Golden Gameplay

I love this thread on Slashdot which pretty much sums up my thoughts on games and gaming in general.  The thread is inspired by this article which takes a view on the current state of the nation in gaming.  We all know what a huge business gaming has become in all aspects: in browser, on mobile, on console, on computer, on handheld.  The argument has always been that the more money comes into the business the more that gameplay and game longevity suffers.  This argument has been around as long as video games have.

My take is that big games companies are lazy, risk averse and profit-driven and that independents are so confused by the panoply of platforms they can target that they become paralysed by anxiety.  Additionally the third-party tools that aim to ease the confusion are the only true winners at the moment.  Either you need to be a focussed independent or a major label looking to try something new.

Now, this doesn’t always work.  Remember Mirror’s Edge?  And check out The Unfinished Swan.  Great looking games with great feel don’t always succeed at the box office.  Innovativation hardly ever assures success, gameplay is golden, and gold as we know is impossible to synthesise.  To make a great game today you must combine graphics, environment, interaction – find a balance – sprinkle on that fairy dust.

Microsoft: Putting the User at the Centre

I’ve caught up with some of the Microsoft Build developer conference videos now.  Between the non-jokes about the weather in Seattle being bad but not as bad as it is back East and giving away oodles of hardware to attendees there were some pretty interesting things to come out last week’s meeting.  It was of course an opportunity for Microsoft to show off Window 8 and Windows 8 Phone along with some of the hardware that is available shortly.  A lot has been made of the Microsoft Surface (and touch interfaces in general in Windows 8) and of course WP8 but I think if we can take away something more fundamental about Microsoft from the themes running through this event.

At Build 2012, developers were told they should be excited about Windows 8 and Windows 8 Phone.  Since watching the videos I’ve come away with the idea that developers had better be excited because I believe this generation of software potentially changes everything for the user.  Indeed I’m pretty blown away by the joined up thinking going on in Microsoft land.  What Apple have been hinting at, Microsoft have just said “Screw it, let’s do it”.  Xbox gaming integration, Xbox music (which I love) even Live Tiles are all starting to make sense.  Suddenly I feel like my desktop PC is like an Xbox or like my PS3 – it is a game console with other capabilities.  Except now the sometimes clunky way that games consoles deal with personalisation and network integration is somewhat, hopefully, relegated to the past.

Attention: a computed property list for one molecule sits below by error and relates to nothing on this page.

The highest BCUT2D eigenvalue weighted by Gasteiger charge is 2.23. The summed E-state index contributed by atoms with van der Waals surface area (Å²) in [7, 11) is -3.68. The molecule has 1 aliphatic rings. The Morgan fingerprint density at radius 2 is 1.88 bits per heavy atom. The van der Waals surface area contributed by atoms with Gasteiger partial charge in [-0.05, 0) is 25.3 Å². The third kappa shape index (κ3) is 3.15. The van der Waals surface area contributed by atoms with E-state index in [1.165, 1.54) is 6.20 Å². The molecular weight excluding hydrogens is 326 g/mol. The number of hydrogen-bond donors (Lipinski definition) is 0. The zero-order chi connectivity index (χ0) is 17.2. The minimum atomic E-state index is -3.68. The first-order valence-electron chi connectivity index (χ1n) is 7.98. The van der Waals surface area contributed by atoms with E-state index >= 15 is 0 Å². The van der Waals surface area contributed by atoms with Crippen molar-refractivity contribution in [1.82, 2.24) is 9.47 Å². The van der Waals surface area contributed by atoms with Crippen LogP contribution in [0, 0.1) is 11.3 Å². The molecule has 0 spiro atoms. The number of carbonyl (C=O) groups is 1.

In existing mobile devices we have many apps and platforms providing some form of integration with other services – some of it ok (say iOS Mail for example) and some pretty terrible (too many to mention) – but what is clear is that there has been a lack of systemic thinking by software architects on what constitutes providing a service to the user rather than as a service to another piece of software.  A lack of clear thinking on user bound services has also been compounded by a tentativeness to execute on a totally user-oriented experience.  Microsoft have shortened the pipe between data and user giving less wiggle room, less API elasticity.  This can only be a good thing.  For example I have an iPhone but I’ve not had the need to get involved with iCloud as I don’t have a Mac.  I have Windows iTunes but I still need to plug my iPhone into it to upload my existing music (if I want to avoid buying it again from the Apple store).  Microsoft through Windows 8 is trying to change the linear approach to device management.  Windows 8 wants to better integrate devices that I already own rather than necessarily forcing me to buy new hardware to do cool stuff.  In fact this is where the underlying marketing strategies between the two companies perhaps differ – Apple say you’d better buy the hardware if you want our software to continue to work, Microsoft say you can have some great software which will work on your existing hardware and you can also buy new hardware later if you find it useful.